◦ Epistemic function is classification, categorization and sub-categorization of objects to gain a com-
   plete list of properties in their dimensions from perception to application to consequences.
 ◦ Political-social function is to pass on objective information to the general public.
 ◦ Spiritual function is increase in overall comprehension of human endeavors with values, priorities, re-
sponsibilities, tasks, means and results to gain responsible treatment of all factors of matter and life.
4b4) Every point of an image is subject to reflection, evaluation and re-construction.
4b5) A single image stands in a single contextual frame, - not in a house of a thousand mirrors.
4b6) Vulnerability exists especially to narrow, habitual segmentation of focus against overall reality.
4b7) Excesses are eg world views, overestimating present knowledge against cosmic dimensions and 
ossifications, protecting themselves against revision and expansion.
4b8) Inhibiting factor is eg lack of transparency to block truth tracking.








 11 

4c) Mental operations
Mental operations process an object in visualization, guided by intentions along the required qualitative 
and quantitative steps to reach a conclusion.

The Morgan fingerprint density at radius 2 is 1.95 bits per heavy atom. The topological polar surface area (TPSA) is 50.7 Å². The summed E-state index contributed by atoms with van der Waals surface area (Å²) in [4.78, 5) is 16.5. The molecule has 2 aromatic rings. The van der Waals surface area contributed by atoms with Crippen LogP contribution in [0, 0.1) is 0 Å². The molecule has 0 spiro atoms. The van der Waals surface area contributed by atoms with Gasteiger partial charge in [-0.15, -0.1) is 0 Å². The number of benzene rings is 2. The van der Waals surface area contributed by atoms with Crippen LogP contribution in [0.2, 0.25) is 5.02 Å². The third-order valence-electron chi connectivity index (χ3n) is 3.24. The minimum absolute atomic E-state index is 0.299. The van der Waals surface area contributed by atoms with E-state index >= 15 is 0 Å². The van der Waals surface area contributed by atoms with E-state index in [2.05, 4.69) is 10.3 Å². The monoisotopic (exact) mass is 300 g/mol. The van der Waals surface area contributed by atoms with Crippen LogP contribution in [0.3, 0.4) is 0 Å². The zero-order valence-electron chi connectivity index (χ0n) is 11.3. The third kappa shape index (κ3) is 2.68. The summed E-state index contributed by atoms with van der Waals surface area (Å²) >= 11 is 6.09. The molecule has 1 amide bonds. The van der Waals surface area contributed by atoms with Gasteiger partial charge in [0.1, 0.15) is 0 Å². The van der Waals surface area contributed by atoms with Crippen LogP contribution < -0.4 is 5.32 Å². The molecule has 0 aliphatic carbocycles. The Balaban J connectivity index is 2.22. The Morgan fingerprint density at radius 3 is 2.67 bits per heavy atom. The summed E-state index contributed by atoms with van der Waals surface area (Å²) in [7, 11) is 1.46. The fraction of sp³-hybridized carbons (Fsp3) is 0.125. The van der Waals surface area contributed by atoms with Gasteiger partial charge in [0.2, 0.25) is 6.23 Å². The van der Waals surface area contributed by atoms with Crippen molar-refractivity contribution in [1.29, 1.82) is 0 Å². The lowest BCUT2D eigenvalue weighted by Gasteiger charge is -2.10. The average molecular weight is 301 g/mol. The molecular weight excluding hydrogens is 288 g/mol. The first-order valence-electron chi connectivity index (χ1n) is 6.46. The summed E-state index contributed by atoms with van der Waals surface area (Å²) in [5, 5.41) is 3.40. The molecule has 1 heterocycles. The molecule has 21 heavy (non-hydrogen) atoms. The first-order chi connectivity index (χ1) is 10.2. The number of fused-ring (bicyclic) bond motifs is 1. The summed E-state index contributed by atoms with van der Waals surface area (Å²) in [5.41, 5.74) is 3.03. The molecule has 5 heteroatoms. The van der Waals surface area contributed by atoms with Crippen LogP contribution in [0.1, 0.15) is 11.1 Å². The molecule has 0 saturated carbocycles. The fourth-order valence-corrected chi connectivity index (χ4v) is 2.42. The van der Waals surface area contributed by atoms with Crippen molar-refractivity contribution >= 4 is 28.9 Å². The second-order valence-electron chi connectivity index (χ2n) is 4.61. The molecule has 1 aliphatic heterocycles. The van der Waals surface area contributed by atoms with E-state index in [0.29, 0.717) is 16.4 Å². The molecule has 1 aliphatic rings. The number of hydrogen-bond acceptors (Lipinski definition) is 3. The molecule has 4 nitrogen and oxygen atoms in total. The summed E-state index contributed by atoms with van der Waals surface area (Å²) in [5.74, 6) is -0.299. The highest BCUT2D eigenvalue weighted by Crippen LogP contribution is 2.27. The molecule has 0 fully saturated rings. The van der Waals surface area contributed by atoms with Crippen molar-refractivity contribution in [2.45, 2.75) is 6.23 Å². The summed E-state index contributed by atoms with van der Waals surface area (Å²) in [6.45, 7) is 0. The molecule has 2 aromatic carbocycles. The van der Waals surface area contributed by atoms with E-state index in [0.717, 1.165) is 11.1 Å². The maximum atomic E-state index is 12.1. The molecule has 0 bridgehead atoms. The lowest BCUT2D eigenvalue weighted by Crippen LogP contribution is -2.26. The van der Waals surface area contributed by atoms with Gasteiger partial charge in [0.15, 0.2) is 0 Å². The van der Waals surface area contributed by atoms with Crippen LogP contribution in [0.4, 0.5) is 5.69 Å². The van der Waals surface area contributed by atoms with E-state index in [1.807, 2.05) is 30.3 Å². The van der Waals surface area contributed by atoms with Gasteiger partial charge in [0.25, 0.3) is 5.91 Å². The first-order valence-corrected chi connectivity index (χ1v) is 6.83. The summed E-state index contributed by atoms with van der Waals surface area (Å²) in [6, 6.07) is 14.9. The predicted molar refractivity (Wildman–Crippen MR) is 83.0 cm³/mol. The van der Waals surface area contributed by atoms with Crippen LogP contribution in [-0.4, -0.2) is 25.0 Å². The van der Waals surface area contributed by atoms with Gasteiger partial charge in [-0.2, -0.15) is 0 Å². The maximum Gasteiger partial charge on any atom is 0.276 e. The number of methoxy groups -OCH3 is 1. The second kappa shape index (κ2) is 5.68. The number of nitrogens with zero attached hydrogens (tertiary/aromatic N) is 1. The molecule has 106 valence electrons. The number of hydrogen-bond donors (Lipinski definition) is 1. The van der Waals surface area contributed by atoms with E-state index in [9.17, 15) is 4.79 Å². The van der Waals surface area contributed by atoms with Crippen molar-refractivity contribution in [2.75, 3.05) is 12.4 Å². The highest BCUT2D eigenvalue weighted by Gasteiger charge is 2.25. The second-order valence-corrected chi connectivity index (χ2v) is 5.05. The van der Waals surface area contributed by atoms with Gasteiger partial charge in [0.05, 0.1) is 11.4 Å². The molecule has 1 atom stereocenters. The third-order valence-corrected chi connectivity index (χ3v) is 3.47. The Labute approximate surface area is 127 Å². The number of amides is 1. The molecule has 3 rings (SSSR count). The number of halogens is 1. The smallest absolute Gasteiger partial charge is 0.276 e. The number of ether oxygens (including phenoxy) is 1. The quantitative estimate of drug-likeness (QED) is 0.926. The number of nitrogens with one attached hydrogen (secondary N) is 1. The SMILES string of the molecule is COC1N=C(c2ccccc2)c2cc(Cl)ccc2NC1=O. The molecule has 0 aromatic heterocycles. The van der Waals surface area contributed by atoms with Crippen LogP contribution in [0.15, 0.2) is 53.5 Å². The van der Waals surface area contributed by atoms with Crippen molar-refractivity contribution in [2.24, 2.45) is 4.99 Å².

They draw on sensations from the entire neuronal network and let the object undergo in free arrange-
ment and complete interlinkage a series of transformations.
4c1) The object is first fixed in consciousness and placed into a contextual frame with the author's posi-
tion, operational intent, assumptions, definitions, conditions and searched for result.
Contextual frames are in general the natural, human-social and spiritual dimensions with their standards, 
a set of items, lines of forces, properties, relations, conditions, operational rules and ranges of validity.
They are designed to align items, relations and conclusions consistently by eg place + time, quality + 
quantity, modality + possibilities, part + whole, cause + effect, purpose + result, relevant + irrelevant.
4c2) The items comprise mainly semantic content, linguistic term and semiotic symbol.
4c3) Psychic operations are mostly association, alignment, probing and dissociation.